Outside Shinjuku station, Tokyo, a street musician performs on the body of his guitar.
Many of us, at some point in our lives, have picked up a guitar and strummed it. The guitar invites experimentation in that way. It isn’t made up of a million different keys like the piano, it doesn’t require sharing spit like a horn instrument, and it doesn’t need a bow to bring it to life. It presents a field of strings. Under the pressure of your fingertips alone, without even knowing a single chord, you will make a sound.
Even if you don’t own one, there’s a guitar in your life somewhere. From your elementary school classroom to a concert you’ve attended to the street musician standing on the corner in the city where you live, the guitar has been there.
But the guitar’s ubiquity also attests to its affordability. Most people do not question the low price of the mass-market guitar. But exactly how is it that an instrument made out of wood, strings, metals, and electronic parts, that needs human workers for assembly and finishing, be so cheap?
The answer, and true of the industry for decades, is simple: by outsourcing the labor from abroad, where workers are paid much lower wages. Since the 1970s, for the most part, this has meant outsourcing from Korea. In fact, until very recently, Korean workers made more than half of the world’s guitars.
Since Cort Guitars alone commands 30% of this global guitar market, it is possible that the men and women who worked at the Cort and Cor-tek factories in Korea were making your first guitar. As the folks on Acoustic Guitar Forum tell it, “Between Cort and Samick [another Korean guitar manufacturer], everybody who has played guitar for a while has played one, whether they know it or not.”
The fact that many American, European and Japanese guitars were made in Korea has long been known among guitar aficionados. But unlike the publicity surrounding the export garment industry, the abuses of guitar workers to feed this annual $6 billion dollar industry is rarely publicized.
At the Cort and Cor-tek factores in Daejon and Incheon, ‘cheap guitar’ translated into a pressure for speed, cutting corners on required safety equipment, harassment and forced overtime. They endured the kind of conditions that were optimal for the guitar- not for them. And thus the Cor-tek factory had no windows. A single dust mask was given for an entire week. They couldn’t go home until production goals were met- but weren’t paid for all the extra hours. After 10 years of work, this ‘seniority’ still earned them less than 24 dollars a day.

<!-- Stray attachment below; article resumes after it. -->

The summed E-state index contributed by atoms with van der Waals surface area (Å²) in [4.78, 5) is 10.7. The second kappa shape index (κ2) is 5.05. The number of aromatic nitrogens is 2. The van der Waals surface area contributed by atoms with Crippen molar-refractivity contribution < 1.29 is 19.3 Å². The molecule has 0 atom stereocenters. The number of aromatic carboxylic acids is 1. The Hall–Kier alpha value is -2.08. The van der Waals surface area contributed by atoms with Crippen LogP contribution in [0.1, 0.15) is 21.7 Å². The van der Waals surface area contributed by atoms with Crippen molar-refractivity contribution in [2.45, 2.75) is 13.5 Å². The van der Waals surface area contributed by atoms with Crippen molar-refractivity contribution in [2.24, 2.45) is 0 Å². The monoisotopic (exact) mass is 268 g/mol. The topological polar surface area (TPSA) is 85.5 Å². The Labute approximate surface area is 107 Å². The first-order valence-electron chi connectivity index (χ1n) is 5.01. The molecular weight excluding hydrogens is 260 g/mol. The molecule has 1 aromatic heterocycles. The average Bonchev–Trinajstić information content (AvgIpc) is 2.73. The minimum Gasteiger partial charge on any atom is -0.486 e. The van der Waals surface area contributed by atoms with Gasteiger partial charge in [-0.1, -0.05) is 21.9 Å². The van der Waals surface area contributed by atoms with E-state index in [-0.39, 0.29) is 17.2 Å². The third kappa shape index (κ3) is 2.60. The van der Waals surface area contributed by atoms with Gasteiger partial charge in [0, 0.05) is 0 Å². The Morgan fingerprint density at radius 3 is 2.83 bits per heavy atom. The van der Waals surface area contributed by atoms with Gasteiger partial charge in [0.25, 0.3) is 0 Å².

As one Cort worker told me in Japan, waving his four-fingered hand,
It’s rare to find a worker with all ten of their fingers. Some people are missing multiple fingers, or all of the tips.”
Jack Westheimer, the co-founder of Cort Guitars, acknowledged in this article,
There were two factors driving up costs in Japan and Korea. The first was a labor shortage. In both countries there weren’t enough people willing to do what they called ‘3-D’ jobs: ones that are dirty, dangerous and difficult, like working in a guitar plant. Why work in a guitar plant when you can make more money as a waiter?’
That’s a good question, Jack. WHY work at a guitar plant at such an unlivable wage and in such demeaning conditions?
Still, the wages weren’t low ENOUGH for Yung-ho Park, CEO of Cort Guitars, and Westheimer. And they didn’t like the fact that the Korean Cort and Cor-tek workers were unionizing.
In fact, they picked the move to factories in China and Indonesia, as Westheimer says, because
Unemployment in China is equal to 250 million people, or twice the entire US workforce. With numbers like that, it will be a long time before there’s a labor shortage. The Chinese government believes that strong labor unions reduce employment levels, so there won’t be union problems either. “
And yet both Korea’s National Labor Relations Board and the High Court of Korea ruled that the mass layoffs and the penalization of union members was illegal and discriminatory. Running from the unions – and doing countless other illegal actions, such as hiring thugs to inflict violence on the workers – is this REALLY what is necessary to make a cheap quality guitar?
It’s clear that Cort Guitars is on a race to the bottom. Guitar companies in the US and elsewhere that seek to have their budget lines should reconsider: Is it worth it?